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Google wins Books lawsuit brought by US authors

15 Nov 2013
storybooks

Google has emerged victorious in its eight-year battle for its Books service, with a US judge ruling that Google's use of copyrighted material was allowed under fair use.

The case, brought against Google by The Authors Guild, has been running since 2005 and has taken many twists and turns along the way. This latest part began in 2012 following a judge's ruling that The Guild could file a class action lawsuit against the search giant.

Google allows users to search and view "snippets" of more than 20 million books online without paying. The Guild had initially sued Google for $750 for each book, valuing the case at $3bn. However, US circuit judge Denny Chin concluded that Google's work provides "significant public benefits".

"It advances the progress of the arts and sciences, while maintaining respectful consideration for the rights of authors and other creative individuals, and without adversely impacting the rights of copyright holders," he said, adding that it had become a valuable tool for researchers, teachers and students.

The Authors Guild said it would appeal the decision: "We disagree with and are disappointed by the court's decision today," the Guild's director Paul Aitken said.

"This case presents a fundamental challenge to copyright that merits review by a higher court. Google made unauthorised digital editions of nearly all of the world's valuable copyright-protected literature and profits from displaying those works. In our view, such mass digitisation and exploitation far exceeds the bounds of fair use defence."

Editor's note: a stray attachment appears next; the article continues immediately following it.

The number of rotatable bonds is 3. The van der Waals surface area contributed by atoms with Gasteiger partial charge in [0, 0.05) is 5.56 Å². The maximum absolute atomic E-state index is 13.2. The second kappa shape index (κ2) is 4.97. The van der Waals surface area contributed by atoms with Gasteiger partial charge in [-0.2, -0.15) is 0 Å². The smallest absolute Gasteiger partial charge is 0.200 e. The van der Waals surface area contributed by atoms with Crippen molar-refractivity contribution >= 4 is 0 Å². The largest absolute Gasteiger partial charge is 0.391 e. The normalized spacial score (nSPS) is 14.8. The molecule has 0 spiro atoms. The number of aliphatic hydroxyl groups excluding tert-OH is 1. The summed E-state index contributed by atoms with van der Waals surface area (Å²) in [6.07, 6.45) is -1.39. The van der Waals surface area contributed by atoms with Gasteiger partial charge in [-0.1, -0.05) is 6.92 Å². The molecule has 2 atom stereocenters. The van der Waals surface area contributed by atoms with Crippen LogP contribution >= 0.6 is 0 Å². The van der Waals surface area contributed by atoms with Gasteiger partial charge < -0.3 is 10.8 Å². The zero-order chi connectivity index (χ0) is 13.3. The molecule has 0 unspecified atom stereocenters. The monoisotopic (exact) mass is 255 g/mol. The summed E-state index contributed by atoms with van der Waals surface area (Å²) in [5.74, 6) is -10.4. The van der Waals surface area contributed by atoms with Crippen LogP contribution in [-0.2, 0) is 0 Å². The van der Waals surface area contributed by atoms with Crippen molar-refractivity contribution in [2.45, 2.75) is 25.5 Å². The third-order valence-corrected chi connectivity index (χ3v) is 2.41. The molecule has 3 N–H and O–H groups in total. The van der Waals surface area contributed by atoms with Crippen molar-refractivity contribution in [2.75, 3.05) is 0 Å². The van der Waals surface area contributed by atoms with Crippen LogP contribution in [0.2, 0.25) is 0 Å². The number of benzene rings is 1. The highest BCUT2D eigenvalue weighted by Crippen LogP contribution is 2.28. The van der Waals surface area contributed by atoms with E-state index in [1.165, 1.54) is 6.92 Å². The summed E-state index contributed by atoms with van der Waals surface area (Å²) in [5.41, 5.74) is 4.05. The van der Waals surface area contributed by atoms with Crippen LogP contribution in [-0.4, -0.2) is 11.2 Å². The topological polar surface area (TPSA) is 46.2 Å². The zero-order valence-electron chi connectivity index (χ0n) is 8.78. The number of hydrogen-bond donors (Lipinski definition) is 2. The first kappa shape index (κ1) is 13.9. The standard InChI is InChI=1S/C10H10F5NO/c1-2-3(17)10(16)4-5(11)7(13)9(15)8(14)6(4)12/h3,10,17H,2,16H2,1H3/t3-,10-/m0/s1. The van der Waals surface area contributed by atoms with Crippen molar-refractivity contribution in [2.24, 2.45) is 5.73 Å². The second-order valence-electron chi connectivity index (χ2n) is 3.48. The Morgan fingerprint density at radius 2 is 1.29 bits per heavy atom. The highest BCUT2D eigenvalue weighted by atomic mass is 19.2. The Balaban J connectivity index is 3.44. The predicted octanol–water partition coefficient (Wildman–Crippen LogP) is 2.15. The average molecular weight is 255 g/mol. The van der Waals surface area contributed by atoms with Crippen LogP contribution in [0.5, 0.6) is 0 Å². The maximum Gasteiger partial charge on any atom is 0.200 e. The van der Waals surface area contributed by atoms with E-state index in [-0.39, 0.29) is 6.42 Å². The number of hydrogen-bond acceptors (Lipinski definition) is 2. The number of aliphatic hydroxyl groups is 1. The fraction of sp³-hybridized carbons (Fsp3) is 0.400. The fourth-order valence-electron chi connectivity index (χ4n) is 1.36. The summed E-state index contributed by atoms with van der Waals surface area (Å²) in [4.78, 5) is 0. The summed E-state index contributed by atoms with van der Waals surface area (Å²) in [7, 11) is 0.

Google was, unsurprisingly, happy with the outcome. "This has been a long road and we are absolutely delighted with today's judgment," the firm said in a statement seen by Reuters. "As we have long said, Google Books is in compliance with copyright law and acts like a card catalog for the digital age, giving users the ability to find books to buy or borrow."

The outcome of this case further backs up the fair use defence for Google, which has won cases in the past against firms, such as adult entertainment publisher Perfect 10 in 2007.

Chin's statement in this year's case that Google Books' service is "transformative" by giving additional value and a new purpose for existing work, could quite possibly be applied in future cases.

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Michael Passingham
About

Michael Passingham joined V3 as a reporter in June 2013. Prior to working at V3, Michael spent time at computing magazine PC Pro. Michael covers IT skills, social media, tech startups and also produces V3's video content.

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